Crane Safety Reminders
Many contractors realize the advantage of owning or renting boom-truck cranes because of the flexibility of having the crane available on multiple job sites throughout the day. A roofing contractor, for example, can make morning deliveries of roofing materials and safety equipment can then be using the crane for roof tear-offs in the afternoon. Depending on the day and size of the tear-off jobs, that crane can turn around and be delivering materials in the evening to have jobs ready to go the when crews arrive the next morning.
With the crane moving from jobsite to jobsite and setting up multiple times a day, there are several key safety related issues unique to boom trucks that your driver/operator and crew foremen need to be concerned with:
- PLAN YOUR ROUTE – While driving to a jobsite, a driver should be constantly aware of low clearances, particularly bridges. Your State Dept. of Transportation website is a source of information for vertical height restrictions and cell phone apps such as SmartTruckRoute and BridgeBypass will do the hard work for you.
- IDENTIFY OVERHEAD RESTRICTIONS – Once on the job, the operator has to look up and identify any overhead obstacles that might have an effect on the lifts. One example an operator needs to be keenly aware of is power lines. The closest any part of the crane should get to any powerline under 350 kV is 20 feet. On a National Crane with a RCL computer, an operator can program the crane to alert them as they approach a pre-determined point such as power lines. If the crane will have to operate closer than 20 feet, OSHA 1926.1407 outlines the steps to take.
- ESTABLISH THE WORK ZONE – It is important to identify the crane’s safe working area on the ground. OSHA recommends establishing the work zone by utilizing flags, barriers, tape, etc., in order to prevent non-authorized people from entering the crane zone. While OSHA 1926.1424 does not define an actual perimeter, NCCCO recommends a minimum of 10 feet.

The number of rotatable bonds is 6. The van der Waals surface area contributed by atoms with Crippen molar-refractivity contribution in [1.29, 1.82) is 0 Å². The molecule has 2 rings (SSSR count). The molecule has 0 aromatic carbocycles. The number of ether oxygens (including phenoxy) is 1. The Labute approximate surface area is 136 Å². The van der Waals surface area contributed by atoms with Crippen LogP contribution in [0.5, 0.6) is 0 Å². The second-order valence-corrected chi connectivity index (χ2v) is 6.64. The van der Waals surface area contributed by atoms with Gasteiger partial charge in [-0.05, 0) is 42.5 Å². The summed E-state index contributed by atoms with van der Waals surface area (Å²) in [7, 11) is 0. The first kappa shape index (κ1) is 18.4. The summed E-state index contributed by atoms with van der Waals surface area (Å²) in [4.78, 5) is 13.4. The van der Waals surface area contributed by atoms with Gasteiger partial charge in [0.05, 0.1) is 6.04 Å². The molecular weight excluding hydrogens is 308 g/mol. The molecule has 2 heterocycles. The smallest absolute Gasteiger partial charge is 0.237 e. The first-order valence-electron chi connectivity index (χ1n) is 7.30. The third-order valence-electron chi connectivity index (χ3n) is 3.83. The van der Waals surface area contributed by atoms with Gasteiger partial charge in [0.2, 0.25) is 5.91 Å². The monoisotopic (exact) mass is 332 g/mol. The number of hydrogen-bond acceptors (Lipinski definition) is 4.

- CHECK THE LIFTING EQUIPMENT – Even before the first pick is made, the crane operator needs to ensure their lifting equipment such as the wire rope, slings, rigging, and hook is safe to use. A competent person needs to check the wire rope on a daily and monthly basis and ensure that it is free of kinks, bird caging, or excessive broken wires (documentation of the monthly inspection is required). The hooks must be equipped with a working latch and the ID tags on the hook and straps must be legible. If lifting straps are damaged in any way, they must be taken out of service (OSHA 1910.184)
- CHECK GROUND CONDITIONS – The controlling entity of the jobsite is responsible to inform the crane operator of the location of hazards beneath the equipment set-up area (such as voids, tanks, utilities) (OSHA 1926.1402). Ultimately, however, the crane operator must examine the ground conditions and determine if the ground can withstand the pressure exerted by the crane’s outriggers in order to prevent the crane from sinking into the ground. Always carry a good set of outrigger pads onboard to help spread the load across a greater area – and use them. The time and money saved by operating a boom truck over the course of the year can be significant. Keep in mind however that those savings can quickly evaporate if the crane is used improperly and “safety first” is not appropriately factored in. Crane safety starts even before the first pick is made!
Runnion Equipment Company partners with many CRCA members during the year to help educate roofing contractor employees on more in-depth information about operator’s responsibilities and how to ensure a safer job site when using cranes.